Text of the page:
Colorado State University’s Hatton Gallery will open its fall exhibition series Sept. 5 with a show featuring recent work of leading American painter Leon Golub.
The show, titled "While the Crime is Blazing: Paintings and Drawings, 1994-1999," will run Sept. 5-Oct. 13 with an opening reception from 7-9 p.m. Sept. 5 in the Hatton Gallery. The exhibition and opening reception are free and open to the community. The Hatton Gallery is located in the Visual Arts building on campus and is open Monday through Friday from 8:30 a.m.-4:30 p.m. and Saturday from 1-4 p.m.
For five decades, Golub’s work has focused on political and social violence and the oppression and cruelty humans inflict upon each other. His scenes of assassination, beating, torture, interrogation and war expressed the political, social and cultural issues shaping society. His recent work is of a more personal nature and examines how issues such as media and information saturation, politics, language, aging and death affect the individual.
Golub’s change in content has been matched by a shift in the methods he uses to paint. Golub’s worked and reworked surfaces, characteristic of his earlier efforts, are no longer apparent. His new content has given rise to a sparer treatment of the canvas. Art in America writer Robert Berlind described these paintings as "lean and urgent."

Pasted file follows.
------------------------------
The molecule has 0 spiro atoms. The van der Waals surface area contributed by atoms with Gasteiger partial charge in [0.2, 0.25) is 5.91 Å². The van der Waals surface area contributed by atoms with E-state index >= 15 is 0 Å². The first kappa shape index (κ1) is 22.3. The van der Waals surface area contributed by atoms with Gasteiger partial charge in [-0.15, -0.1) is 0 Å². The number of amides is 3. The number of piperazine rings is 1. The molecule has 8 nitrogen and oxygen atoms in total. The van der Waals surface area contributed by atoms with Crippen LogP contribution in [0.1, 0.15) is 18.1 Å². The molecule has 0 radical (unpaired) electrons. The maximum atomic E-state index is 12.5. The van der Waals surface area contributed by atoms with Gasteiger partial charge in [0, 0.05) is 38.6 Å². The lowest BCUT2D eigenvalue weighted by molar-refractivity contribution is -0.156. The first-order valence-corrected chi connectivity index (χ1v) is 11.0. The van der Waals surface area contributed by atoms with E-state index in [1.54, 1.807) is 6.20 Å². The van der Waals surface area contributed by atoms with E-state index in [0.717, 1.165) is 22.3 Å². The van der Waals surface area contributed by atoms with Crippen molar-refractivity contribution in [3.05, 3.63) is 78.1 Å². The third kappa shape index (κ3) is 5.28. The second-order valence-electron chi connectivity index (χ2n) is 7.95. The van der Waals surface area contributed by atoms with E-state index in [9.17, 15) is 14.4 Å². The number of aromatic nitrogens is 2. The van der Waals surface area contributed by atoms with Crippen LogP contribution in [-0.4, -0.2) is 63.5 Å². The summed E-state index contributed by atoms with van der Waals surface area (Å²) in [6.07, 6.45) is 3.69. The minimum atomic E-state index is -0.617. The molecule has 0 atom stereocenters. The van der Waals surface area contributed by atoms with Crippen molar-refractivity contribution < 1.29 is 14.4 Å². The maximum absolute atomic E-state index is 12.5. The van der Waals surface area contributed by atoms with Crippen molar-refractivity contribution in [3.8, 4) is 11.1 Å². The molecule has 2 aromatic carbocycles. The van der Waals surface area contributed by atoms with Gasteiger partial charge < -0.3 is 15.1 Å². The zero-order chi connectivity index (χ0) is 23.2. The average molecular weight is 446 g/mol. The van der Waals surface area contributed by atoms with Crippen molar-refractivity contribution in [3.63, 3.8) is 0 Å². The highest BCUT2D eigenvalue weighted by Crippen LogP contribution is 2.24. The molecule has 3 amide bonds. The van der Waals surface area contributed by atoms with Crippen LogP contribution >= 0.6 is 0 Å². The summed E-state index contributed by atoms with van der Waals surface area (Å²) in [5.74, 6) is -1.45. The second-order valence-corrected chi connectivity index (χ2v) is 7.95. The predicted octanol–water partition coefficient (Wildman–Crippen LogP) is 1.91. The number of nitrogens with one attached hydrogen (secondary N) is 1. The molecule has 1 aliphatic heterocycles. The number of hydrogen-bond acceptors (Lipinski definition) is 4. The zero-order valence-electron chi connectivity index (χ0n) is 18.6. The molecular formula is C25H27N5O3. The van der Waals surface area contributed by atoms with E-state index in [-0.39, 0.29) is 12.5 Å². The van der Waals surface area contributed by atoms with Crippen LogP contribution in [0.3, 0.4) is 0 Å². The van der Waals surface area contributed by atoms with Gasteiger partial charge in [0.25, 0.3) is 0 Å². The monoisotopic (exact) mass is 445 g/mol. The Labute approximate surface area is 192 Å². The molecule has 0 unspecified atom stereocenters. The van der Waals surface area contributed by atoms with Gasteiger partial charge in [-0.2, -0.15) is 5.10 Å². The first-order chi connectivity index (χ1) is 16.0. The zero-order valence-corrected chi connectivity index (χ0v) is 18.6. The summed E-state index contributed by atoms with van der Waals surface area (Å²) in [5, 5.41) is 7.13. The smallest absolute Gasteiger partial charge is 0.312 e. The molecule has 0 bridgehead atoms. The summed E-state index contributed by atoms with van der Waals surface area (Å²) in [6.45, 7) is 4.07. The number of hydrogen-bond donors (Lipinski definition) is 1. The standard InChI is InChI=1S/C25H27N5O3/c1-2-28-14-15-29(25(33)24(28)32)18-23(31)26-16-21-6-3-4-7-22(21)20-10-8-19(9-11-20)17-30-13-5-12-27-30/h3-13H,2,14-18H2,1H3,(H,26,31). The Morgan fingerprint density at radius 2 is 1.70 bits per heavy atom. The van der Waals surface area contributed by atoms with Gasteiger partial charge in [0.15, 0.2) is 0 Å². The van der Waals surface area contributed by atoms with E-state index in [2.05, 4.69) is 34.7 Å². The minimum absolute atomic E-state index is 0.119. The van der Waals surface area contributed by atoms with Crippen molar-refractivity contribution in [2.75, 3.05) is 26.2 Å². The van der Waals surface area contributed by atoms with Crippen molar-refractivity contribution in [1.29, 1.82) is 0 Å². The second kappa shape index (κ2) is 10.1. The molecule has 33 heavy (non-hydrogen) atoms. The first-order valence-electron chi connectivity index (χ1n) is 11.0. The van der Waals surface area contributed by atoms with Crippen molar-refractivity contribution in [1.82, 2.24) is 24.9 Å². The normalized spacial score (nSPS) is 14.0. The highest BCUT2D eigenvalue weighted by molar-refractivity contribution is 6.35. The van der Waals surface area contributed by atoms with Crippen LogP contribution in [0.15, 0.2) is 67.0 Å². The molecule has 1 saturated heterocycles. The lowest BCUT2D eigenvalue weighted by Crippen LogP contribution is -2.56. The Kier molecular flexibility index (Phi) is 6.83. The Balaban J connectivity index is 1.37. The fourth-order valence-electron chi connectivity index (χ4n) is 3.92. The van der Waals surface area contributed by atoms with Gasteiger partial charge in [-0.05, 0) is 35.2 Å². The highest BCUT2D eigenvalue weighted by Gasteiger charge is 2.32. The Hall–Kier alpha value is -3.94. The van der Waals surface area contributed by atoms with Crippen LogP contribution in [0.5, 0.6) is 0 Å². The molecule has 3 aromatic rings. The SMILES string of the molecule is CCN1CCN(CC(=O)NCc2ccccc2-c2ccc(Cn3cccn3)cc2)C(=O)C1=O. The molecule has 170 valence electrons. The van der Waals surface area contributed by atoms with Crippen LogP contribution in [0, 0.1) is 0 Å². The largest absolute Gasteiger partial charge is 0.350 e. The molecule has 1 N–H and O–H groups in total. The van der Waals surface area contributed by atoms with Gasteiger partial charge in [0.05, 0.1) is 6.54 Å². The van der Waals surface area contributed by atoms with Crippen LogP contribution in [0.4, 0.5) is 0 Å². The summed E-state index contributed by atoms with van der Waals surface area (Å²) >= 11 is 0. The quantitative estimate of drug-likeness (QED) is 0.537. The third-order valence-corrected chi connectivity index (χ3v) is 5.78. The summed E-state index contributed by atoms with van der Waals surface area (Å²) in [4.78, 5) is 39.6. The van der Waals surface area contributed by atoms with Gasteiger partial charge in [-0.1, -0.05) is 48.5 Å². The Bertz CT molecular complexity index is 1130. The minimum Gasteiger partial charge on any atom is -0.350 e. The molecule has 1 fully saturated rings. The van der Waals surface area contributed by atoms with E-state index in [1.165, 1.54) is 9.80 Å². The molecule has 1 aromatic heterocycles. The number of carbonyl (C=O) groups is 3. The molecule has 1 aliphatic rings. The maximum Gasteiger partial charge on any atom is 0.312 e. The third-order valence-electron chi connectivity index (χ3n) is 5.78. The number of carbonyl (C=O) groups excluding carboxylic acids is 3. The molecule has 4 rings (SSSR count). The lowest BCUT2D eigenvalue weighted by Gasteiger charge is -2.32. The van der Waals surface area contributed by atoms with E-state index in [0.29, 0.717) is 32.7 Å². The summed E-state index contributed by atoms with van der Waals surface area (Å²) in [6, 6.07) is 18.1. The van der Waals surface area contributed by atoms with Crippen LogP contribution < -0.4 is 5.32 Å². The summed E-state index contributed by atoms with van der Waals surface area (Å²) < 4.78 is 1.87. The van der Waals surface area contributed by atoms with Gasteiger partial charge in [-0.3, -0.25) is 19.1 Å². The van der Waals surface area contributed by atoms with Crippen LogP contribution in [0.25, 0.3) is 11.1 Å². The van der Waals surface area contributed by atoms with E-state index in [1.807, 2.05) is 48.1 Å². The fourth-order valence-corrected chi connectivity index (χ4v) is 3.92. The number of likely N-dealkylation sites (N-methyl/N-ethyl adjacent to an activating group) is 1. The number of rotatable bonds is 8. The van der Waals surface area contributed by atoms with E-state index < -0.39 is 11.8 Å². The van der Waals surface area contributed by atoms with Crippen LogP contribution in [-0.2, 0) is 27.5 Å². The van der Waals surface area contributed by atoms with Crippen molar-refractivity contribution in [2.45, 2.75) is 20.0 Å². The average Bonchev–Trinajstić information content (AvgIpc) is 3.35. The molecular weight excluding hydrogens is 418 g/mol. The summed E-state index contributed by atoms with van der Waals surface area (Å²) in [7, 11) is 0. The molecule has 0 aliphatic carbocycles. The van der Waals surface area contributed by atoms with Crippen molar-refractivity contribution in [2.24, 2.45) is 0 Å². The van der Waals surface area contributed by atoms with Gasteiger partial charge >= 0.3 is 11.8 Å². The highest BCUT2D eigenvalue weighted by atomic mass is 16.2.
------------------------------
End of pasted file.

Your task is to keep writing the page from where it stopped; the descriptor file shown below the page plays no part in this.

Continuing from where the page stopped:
In the exhibition’s catalog, Golub described the transformation in his work: "The representation had a realistic aspect to it, as if I was one of the observers on the scene. Now, I’m trying to deal with the underbelly of things. The underbelly is a soft section of the body, but it is a more hidden section. It is an indistinct area where things are expressed, but often tentatively, and where a good deal of what takes place is barely recognizable but whose effects can be just as terrible."
Golub’s recent work focuses more on the universal aspects of the human condition. He combines images with language to form his messages. Graffiti-like captions found in the paintings read "getting old sucks" or "inevitable fate." He incorporates the timeless themes of Greek myths in some of his paintings, focuses on human failures, frustrations and feelings in others and often examines the inescapable role of pain and death.
Golub earned his bachelor of art degree from the University of Chicago in 1942 and his bachelor of fine arts and master of fine arts degrees from the School of the Art Institute of Chicago in 1949-50. He has had more than 60 individual museum exhibitions. His works are owned by the Montreal Museum of Fine Arts, the Whitney Museum of American Art, the Art Institute in Chicago, the Malmo Konsthall and the Hiroshima City Museum of Contemporary Art.
For more information about the exhibition, call the Art Department at (970) 491-6774.